The state’s Republican legislative leaders told the Supreme Court in their petition that state courts have no power to second-guess the legislature.
“By its plain text, the Elections Clause creates the power to regulate the times, places, and manner of federal elections and then vests that power in ‘the Legislature” of each State,’ ” they wrote. “It does not leave the States free to limit the legislature’s constitutionally vested power, or place it elsewhere in the State’s governmental machinery, as a matter of state law.”
But the state’s department of justice said North Carolina presents a poor example for the Supreme Court to examine the issue. That is because the legislature itself granted state courts a role in redistricting, they say.
“Two decades ago, the North Carolina General Assembly passed a law expressly codifying the state courts’ authority to review legislative redistricting efforts,” the state’s brief says. “At the same time, the legislature specifically authorized the state courts to ‘impose an interim districting plan’ in situations like the one giving rise to this appeal. The North Carolina state courts thus have not ‘taken it upon themselves to set’ federal elections rules — the state legislature itself designed a statutory redistricting regime that expressly contemplates the courts’ involvement.”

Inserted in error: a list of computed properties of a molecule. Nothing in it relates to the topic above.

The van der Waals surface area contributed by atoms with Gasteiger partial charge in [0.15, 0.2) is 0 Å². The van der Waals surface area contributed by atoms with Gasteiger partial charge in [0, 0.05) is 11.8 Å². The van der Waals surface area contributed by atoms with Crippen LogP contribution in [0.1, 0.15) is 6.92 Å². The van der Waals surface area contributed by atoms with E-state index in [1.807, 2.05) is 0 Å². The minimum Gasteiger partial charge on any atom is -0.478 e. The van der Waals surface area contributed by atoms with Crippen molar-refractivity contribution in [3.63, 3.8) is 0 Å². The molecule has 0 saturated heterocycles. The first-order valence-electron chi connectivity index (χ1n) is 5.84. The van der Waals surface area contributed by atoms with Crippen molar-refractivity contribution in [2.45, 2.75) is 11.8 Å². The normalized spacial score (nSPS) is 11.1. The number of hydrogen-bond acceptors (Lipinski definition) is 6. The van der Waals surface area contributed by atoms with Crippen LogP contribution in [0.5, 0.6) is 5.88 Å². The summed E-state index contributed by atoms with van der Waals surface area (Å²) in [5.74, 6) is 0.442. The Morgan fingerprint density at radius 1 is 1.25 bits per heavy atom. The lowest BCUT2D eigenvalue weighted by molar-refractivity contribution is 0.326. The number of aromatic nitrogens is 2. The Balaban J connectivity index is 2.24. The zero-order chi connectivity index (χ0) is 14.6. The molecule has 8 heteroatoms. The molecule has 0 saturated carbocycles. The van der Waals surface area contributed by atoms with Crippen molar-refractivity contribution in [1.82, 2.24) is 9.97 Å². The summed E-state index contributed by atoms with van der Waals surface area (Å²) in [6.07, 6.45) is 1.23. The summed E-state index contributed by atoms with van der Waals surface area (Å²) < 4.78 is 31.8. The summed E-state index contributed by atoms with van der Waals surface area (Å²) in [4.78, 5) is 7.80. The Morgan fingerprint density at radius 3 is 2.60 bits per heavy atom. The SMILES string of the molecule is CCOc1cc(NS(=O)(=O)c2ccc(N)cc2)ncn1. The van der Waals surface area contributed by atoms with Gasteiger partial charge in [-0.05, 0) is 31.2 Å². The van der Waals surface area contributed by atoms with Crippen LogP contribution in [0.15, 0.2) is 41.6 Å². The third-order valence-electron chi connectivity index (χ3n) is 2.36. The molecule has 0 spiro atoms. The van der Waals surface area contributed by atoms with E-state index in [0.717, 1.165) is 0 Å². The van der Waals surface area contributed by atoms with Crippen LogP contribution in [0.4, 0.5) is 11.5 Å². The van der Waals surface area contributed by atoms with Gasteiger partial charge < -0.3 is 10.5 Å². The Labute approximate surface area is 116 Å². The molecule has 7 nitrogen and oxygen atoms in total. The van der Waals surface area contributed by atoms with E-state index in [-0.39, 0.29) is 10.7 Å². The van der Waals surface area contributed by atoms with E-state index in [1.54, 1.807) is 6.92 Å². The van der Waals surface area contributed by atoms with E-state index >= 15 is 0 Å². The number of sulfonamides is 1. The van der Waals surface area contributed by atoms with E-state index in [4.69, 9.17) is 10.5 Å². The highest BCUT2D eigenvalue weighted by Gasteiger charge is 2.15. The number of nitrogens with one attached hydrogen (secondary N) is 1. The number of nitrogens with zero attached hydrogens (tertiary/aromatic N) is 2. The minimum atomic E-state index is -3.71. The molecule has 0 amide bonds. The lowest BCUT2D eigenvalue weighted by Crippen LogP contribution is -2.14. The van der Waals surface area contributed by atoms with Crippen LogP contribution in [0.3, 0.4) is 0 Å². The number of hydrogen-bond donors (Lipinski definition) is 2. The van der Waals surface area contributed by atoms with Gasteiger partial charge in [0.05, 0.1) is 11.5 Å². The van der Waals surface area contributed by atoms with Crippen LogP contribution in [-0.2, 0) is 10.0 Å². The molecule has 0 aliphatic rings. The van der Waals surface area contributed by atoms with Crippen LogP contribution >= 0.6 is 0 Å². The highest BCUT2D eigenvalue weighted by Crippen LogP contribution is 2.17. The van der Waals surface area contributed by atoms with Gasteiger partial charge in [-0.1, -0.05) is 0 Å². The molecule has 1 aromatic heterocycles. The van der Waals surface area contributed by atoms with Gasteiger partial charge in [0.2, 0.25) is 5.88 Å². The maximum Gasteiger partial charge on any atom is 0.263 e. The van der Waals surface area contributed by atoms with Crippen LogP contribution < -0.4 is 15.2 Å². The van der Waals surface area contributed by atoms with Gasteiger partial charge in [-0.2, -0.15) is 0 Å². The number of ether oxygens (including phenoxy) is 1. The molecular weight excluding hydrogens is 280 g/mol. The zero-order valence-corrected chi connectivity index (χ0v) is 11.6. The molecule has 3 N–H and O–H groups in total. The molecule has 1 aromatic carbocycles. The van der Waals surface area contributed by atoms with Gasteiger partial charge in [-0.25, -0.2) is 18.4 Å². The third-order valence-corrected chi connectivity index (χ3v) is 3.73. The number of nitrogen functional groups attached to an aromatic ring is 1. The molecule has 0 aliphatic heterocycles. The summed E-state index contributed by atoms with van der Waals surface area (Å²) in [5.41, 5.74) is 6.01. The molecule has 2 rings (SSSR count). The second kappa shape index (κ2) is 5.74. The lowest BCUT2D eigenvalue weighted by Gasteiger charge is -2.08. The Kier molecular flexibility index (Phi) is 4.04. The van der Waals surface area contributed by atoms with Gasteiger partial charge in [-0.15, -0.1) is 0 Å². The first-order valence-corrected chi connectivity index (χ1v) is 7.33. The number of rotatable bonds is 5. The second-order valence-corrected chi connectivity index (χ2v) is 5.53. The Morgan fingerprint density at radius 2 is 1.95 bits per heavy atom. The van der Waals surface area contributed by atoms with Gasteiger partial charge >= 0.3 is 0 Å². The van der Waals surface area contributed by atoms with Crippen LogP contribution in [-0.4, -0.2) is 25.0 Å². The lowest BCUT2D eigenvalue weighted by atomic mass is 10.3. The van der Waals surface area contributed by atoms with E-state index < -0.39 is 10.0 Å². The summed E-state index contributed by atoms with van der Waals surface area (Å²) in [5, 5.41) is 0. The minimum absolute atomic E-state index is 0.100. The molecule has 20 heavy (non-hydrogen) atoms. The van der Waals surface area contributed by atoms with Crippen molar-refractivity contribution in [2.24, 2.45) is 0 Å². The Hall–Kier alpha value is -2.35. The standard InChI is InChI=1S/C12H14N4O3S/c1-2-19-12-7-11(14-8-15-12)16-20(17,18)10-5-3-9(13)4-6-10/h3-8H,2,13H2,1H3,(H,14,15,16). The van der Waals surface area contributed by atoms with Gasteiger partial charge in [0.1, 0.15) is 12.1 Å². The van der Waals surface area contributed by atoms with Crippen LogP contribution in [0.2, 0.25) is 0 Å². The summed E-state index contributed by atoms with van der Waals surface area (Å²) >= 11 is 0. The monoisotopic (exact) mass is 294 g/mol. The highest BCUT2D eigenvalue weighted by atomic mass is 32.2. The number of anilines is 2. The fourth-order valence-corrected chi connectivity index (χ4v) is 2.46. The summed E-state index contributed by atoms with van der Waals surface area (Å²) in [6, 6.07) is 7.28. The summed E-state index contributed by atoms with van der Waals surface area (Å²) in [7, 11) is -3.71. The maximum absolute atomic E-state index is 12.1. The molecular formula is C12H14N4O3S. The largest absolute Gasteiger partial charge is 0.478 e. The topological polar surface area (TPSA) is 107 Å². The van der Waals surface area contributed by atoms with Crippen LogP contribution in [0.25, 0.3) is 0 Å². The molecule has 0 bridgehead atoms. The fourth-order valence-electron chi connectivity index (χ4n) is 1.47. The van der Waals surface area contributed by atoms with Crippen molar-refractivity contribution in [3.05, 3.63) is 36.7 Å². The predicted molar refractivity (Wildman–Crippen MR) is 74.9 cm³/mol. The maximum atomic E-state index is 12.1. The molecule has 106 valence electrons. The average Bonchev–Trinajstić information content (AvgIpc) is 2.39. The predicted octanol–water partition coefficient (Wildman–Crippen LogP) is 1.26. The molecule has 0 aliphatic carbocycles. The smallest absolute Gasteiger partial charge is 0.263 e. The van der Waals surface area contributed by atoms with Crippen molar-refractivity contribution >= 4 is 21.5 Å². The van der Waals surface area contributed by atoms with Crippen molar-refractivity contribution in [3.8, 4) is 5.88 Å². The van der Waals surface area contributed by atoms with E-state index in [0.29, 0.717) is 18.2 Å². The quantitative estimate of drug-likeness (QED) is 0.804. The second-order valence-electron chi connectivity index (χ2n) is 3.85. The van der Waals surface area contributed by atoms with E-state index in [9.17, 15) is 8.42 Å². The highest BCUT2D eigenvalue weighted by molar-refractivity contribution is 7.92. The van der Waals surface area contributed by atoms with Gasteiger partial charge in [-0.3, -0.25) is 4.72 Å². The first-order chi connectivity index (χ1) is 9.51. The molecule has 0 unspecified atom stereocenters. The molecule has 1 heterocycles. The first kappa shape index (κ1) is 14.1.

The Republican legislature appeals on the grounds the state court cannot stop their carving up of the state because of the “independent state legislatures doctrine.” This is a new idea from Conservatism Inc., based on the clause in Article II of the U.S. Constitution providing that “[t]he times, places and manner of holding elections for senators and representatives, shall be prescribed in each state by the legislature thereof; but the Congress may at any time by Law make or alter such Regulations.” Those adhering to this theory ignore the second clause of that provision. They also point to another clause of the Constitution, that “Each State shall appoint, in such Manner as the Legis-lature thereof may direct, a Number of Elect-ors.”